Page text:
Finally! After endless hours of rehearsal, screen recording, audio recording, film recording, audio-image synchronisation, editing work, and do it all over again, we have published the first 6 videos of the Vaadin Tutorial series. But don't get me wrong, working on these videos was a lot of fun and I'm looking forward to publish more video content.

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Thursday, April 21, 2016

Copy & Paste Based Development

This is about Mr., W. J. a nice and friendly developer working for an IT company in a cosmopolitan city. He was in charge of five other developers. I was one of them.

It was probably my second day in the company, and he assigned a programming task to me. I was working on it, trying to figure out what the heck was that software I was going to help maintaining for the next months all about. Then, Mr. W. J. wanted to borrow my brain for a second. I wasn't using it, so I lent it. "Do you think this is a good implementation?" Mr. W. J. puzzled asked while looking at the screen, then to my face, back to the screen, then to the infinite. "Ummm... I'd say..." I managed to merely bubble when he interrupted. "I think I can also do this..." he said and immediately started to select a whole class with a hundred lines of code or more. He copied the code. He pasted the code. He pasted it in an empty file, slightly changed the name of the class, and made some modifications in a couple of lines. He ran the application, tested something on the screen, and said "thanks" without any traces of irony.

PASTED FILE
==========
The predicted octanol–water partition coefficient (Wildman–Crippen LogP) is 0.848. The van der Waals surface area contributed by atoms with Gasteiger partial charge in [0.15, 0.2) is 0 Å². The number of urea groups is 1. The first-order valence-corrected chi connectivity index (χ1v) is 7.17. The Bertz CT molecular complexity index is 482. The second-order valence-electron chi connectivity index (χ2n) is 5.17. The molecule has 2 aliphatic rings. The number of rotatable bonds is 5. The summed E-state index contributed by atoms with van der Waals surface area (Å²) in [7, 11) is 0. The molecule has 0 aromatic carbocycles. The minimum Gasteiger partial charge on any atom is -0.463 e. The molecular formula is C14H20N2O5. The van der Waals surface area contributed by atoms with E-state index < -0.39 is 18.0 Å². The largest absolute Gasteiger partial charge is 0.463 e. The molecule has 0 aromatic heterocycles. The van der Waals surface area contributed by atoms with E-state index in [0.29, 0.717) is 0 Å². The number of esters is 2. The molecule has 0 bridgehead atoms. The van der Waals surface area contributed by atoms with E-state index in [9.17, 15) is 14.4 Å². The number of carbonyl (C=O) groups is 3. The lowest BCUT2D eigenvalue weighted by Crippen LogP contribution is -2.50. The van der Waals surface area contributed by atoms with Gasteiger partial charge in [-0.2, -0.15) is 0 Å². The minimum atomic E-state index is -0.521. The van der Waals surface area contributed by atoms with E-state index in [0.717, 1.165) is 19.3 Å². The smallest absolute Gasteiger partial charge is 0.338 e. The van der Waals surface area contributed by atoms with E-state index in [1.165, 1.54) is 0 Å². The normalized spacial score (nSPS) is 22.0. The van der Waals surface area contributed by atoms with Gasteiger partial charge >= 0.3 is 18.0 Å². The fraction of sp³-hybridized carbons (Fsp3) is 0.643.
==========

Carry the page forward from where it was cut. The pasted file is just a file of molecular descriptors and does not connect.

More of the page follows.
I couldn't resist my curiosity. "So... are you committing that code?" I puzzled asked while looking at the screen, then to his face​, back to the screen... "Yes!" he quickly replied without giving me the chance to look to the infinite. I thought it would be a Good Thing™ to explain him that Copy & Paste Driven Development™ is a Bad Thing™ sometimes. Explaining to a junior developer why that technique should be avoided is not the same as explaining it to your manager*, so I decided to tell Mr. W. J. a story about copy & paste in software development.

"It's funny," I started saying. "Some years ago I was working in a company and did something like what you did," I continued. "I copied a big portion of code, pasted it somewhere else and made a small adjustment," I added. "I didn't realise my boss was there when he poked me in my shoulder and said «don't do that again»," I convincingly finalised**. "Why did he say that?" Mr. W. J. puzzled asked while looking at the screen, then to my face, back to the screen. "I don't know..." I defeatedly replied while looking at the screen, then to his face, back to the screen, then to the infinite...

* It highly depends on the manager and the junior developer in question.

** I switched roles while telling this short story to be more empathetic with Mr. W. J. Did you think I was a copy-paste maniac? I think Mr. W. J. was. I saw him copying and pasting identifiers that were 2 or 3 characters long sometimes.
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Friday, January 16, 2015

Semantic coupling





Code Complete is one of those books every developer should read. There is a section in chapter 5 of this book which talks about coupling. Although coupling between software entities is not totally avoidable in all of its flavors in even simple programs, there is a special kind of coupling that we developers should all condemn: Semantic coupling. According to Code Complete:
"The most insidious kind of coupling occurs when one module makes use, not of some syntactic element of another module, but of some semantic knowledge of another module's inner workings"